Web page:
MINNEAPOLIS (NewsNation Now) — Prosecutors in Derek Chauvin’s murder trial were expected to call more expert witnesses on Tuesday to testify against the former Minneapolis police officer whose deadly arrest of George Floyd sparked global protests last year. Before the jury is brought in on Tuesday, the man who was in the vehicle with Floyd at the time of his arrest will make an appearance in court.
Chauvin’s defense team has subpoenaed a man who was in the car with Floyd when police arrived, telling the jury he would testify that Floyd took opioid pills before the arrest and appeared to fall into a deep sleep at some point.
The man, Morries Hall, has asked Hennepin County District Judge Peter Cahill to quash the subpoena, saying he would invoke his constitutional right against self-incrimination if he had to appear in the witness stand.
Hall was due to attend a hearing on his request via a video link from the county jail, where he is being held on unrelated charges of domestic abuse, according to court and county jail records.
Chauvin, who is white, has argued he followed police training when he kept his knee pushed into Floyd’s neck for more than nine minutes as the handcuffed 46-year-old Black man fell limp and stopped breathing.
“I vehemently disagree that that was appropriate use of force for that situation on May 25,” Chauvin’s former boss, Minneapolis Police Chief Medaria Arradondo, testified on Monday.
Arradondo told the jury that Chauvin’s training required him to stop the restraint and provide first-aid treatment while waiting for an ambulance to arrive.
Chauvin has pleaded not guilty to murder and manslaughter charges for Floyd’s arrest, which happened on suspicion that Floyd used a fake $20 bill to buy cigarettes on May 25, 2020.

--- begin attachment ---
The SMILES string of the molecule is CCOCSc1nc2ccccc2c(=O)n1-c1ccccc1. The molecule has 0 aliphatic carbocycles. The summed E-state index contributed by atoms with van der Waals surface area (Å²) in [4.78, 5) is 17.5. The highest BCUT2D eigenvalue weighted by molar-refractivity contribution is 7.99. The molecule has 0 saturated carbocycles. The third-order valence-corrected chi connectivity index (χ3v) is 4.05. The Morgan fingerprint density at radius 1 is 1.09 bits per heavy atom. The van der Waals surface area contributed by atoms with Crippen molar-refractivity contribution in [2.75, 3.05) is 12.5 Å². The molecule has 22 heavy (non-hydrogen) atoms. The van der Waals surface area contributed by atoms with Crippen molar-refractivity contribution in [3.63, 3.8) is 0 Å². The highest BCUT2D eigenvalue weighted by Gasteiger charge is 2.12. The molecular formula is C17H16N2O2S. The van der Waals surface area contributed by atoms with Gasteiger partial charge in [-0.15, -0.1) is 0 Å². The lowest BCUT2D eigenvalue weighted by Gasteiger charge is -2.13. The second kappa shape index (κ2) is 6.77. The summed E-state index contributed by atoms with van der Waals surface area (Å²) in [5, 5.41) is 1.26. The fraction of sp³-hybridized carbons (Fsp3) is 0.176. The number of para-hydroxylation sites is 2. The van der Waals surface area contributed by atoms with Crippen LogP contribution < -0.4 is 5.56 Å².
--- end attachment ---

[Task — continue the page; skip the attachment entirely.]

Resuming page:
The county medical examiner ruled Floyd’s death a homicide at the hands of the police, and noted Floyd had also taken the fentanyl and methamphetamine before his death. Chauvin’s lawyers argue that Floyd’s death was really a drug overdose. Prosecutors from the Minnesota Attorney General’s office said medical evidence would contradict that.
The emergency room doctor who pronounced George Floyd dead after trying to resuscitate him testified Monday that he theorized at the time that Floyd most likely died of suffocation.
Based on the information he had and medical tests, Dr. Bradford Langenfeld, who was a senior resident on duty that night at Hennepin County Medical Center, thought it was unlikely that Floyd suffered a heart attack, he told the jury. The most likely explanation, the doctor said, was asphyxia.
Floyd’s girlfriend, Courteney Ross, testified last week that she and Floyd struggled with opioid addiction, and that she thought Hall sometimes illegally sold pills to Floyd.
The Associated Press and Reuters contributed to this report. Reporting by Jonathan Allen and Brendan O’Brien of Reuters.